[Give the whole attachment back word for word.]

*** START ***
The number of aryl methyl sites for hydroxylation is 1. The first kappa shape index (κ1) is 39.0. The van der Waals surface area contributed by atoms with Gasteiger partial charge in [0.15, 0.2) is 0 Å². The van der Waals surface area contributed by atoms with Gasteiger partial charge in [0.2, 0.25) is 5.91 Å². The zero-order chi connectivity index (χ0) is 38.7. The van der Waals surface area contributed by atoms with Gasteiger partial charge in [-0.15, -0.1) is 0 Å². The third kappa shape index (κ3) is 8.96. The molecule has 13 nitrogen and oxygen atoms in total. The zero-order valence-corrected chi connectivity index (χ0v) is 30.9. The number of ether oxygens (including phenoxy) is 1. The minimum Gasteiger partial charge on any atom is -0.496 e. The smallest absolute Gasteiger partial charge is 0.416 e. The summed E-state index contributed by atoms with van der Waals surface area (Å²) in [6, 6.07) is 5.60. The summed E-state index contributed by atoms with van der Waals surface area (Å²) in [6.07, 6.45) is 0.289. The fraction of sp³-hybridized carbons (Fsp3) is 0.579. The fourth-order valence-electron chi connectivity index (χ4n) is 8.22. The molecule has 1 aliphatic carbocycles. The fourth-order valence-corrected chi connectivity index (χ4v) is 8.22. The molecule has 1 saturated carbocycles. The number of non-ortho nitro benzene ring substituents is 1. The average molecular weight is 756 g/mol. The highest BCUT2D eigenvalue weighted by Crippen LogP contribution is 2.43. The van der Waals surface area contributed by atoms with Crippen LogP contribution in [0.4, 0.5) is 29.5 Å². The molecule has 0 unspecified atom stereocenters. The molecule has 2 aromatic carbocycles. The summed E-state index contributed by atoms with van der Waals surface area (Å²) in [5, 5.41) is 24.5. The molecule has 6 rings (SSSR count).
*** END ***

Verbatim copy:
The number of aryl methyl sites for hydroxylation is 1. The first kappa shape index (κ1) is 39.0. The van der Waals surface area contributed by atoms with Gasteiger partial charge in [0.15, 0.2) is 0 Å². The van der Waals surface area contributed by atoms with Gasteiger partial charge in [0.2, 0.25) is 5.91 Å². The zero-order chi connectivity index (χ0) is 38.7. The van der Waals surface area contributed by atoms with Gasteiger partial charge in [-0.15, -0.1) is 0 Å². The third kappa shape index (κ3) is 8.96. The molecule has 13 nitrogen and oxygen atoms in total. The zero-order valence-corrected chi connectivity index (χ0v) is 30.9. The number of ether oxygens (including phenoxy) is 1. The minimum Gasteiger partial charge on any atom is -0.496 e. The smallest absolute Gasteiger partial charge is 0.416 e. The summed E-state index contributed by atoms with van der Waals surface area (Å²) in [6, 6.07) is 5.60. The summed E-state index contributed by atoms with van der Waals surface area (Å²) in [6.07, 6.45) is 0.289. The fraction of sp³-hybridized carbons (Fsp3) is 0.579. The fourth-order valence-electron chi connectivity index (χ4n) is 8.22. The molecule has 1 aliphatic carbocycles. The fourth-order valence-corrected chi connectivity index (χ4v) is 8.22. The molecule has 1 saturated carbocycles. The number of non-ortho nitro benzene ring substituents is 1. The average molecular weight is 756 g/mol. The highest BCUT2D eigenvalue weighted by Crippen LogP contribution is 2.43. The van der Waals surface area contributed by atoms with Crippen LogP contribution in [0.4, 0.5) is 29.5 Å². The molecule has 0 unspecified atom stereocenters. The molecule has 2 aromatic carbocycles. The summed E-state index contributed by atoms with van der Waals surface area (Å²) in [5, 5.41) is 24.5. The molecule has 6 rings (SSSR count).